My last canvas embroidery of gardens shows how far I had strayed from the rigours of the canvas weave.

Evening Garden Embroidery

my last canvas work of gardens, an imagined rendition of a Gertrude Jekyll planting plan.

So returning to canvas work gave me a real sense of returning to my embroidery roots. I didn’t want to get involved in designing a scene, I was more interested in just getting the use of a precise stitch and a stronger grip, so I opted to make a counted thread design. I remembered seeing and photographing a tiny wool canvas work purse that belonged to a student at Heart Space Studios.

wool canvas work  purse

tiny wool counted thread embroidered purse

I set about making a small square of canvas embroidery based on Crazy Patchwork – my favourite embroidery design system at the present time. I drew a random set of shapes in waterproof ink onto a 12 holes to the inch canvas – big enough to become either a case for my glasses or mobile phone.

canvas drawing

drawing round an old glasses case for a pattern

embroidery on canvas

embroidering zig zag stitch onto the canvas

 

 

 

 

 

 

 

 

 

 

 

I decided on a colour range and selected stranded cotton threads and stated to stitch working from an old needlework book for all the different patterns. The patterns are lovely and have wonderful names, my favourite name is “Encroaching Gobelin” I can just imagine something out of a fairy tale, I use this stitch for blending colours but didn’t need it for this design.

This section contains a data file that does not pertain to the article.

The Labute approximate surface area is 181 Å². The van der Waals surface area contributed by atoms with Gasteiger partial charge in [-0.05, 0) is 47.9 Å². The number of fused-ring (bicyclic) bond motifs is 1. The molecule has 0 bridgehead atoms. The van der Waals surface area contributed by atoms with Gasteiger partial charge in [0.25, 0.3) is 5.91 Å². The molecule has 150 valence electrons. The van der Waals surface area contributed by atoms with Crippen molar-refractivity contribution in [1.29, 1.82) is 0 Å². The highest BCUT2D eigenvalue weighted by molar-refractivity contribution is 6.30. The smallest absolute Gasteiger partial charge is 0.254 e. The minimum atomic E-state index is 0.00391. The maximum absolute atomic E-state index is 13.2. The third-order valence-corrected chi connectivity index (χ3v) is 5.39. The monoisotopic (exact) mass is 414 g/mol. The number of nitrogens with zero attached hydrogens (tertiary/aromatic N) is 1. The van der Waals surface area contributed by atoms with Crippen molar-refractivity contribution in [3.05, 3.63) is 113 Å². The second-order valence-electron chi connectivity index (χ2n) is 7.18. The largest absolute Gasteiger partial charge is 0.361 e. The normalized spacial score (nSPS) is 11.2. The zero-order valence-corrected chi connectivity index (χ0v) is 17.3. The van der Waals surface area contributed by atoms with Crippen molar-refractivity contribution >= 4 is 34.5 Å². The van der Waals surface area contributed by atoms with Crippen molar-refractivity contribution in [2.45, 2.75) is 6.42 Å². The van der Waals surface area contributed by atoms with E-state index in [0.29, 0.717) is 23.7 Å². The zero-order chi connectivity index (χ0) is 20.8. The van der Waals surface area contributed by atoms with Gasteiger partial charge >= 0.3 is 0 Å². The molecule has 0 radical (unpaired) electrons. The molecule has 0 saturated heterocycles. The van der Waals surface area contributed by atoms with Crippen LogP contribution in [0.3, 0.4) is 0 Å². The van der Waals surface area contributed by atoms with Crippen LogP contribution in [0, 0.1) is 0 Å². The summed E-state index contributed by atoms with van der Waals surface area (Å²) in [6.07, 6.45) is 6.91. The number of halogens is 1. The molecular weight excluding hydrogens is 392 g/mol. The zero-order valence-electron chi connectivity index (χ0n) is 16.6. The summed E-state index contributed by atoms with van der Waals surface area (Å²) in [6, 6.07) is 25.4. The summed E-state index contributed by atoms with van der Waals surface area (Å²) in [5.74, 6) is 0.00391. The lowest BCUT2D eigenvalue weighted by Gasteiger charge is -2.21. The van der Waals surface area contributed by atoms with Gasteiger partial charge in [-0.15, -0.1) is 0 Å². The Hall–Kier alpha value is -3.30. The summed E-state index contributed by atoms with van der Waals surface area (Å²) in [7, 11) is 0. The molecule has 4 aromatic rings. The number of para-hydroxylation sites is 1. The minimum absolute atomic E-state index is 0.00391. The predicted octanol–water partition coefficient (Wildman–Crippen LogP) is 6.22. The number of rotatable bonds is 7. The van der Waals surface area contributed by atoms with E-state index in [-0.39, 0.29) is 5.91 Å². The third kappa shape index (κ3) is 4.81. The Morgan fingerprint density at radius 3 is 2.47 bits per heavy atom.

embroidered canvas work

developing the coloured stripes using an old needlework book for reference

I decided to use a series of striped lines of stitches to make up the crazy patch shapes, usually counted canvas is worked in solid colour blocks – like the cushion at the head of the post.

crazt embroidered canvaswork

the work progresses – very slowly due to changing my mind  on the colour combinations

The work was extremely slow to make – it took me the better part of 2 months  to complete, mostly because at first it was very painful and tiring to keep the my hand stitching, but also because I kept changing my mind on the colours. Usually I work to a design or colour swatch that I have designed before I start , but this wasn’t really work, this was therapy!

cotton canvas work

finished canvas work – unstretched

the finished work is often mis-shapen due to the pull of the directional stitching, but this type of canvas is sized, meaning it has a weak glue in it that can be activated by dampening allowing the work to be stretched back into shape,

stretching cnavs embroidery

the dampened canvas is pinned and stretched into a square format and left to dry naturally

I had initially thought to develop a day workshop at Heart Space Studios to make a similar design, this type of embroidery is not often seen these days so it would be good to resurrect it, and the use of the striped and lively colours makes it look very zingy…but I would need to make a series of workshops to develop it – more like 6 sessions… so maybe I will reconsider this at a later date.

 

 

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One thought on “Embroidery as Physiotherapy

  1. I hope you build up strength as quickly as possible and this has to be the most beautiful form of physiotherapy there is!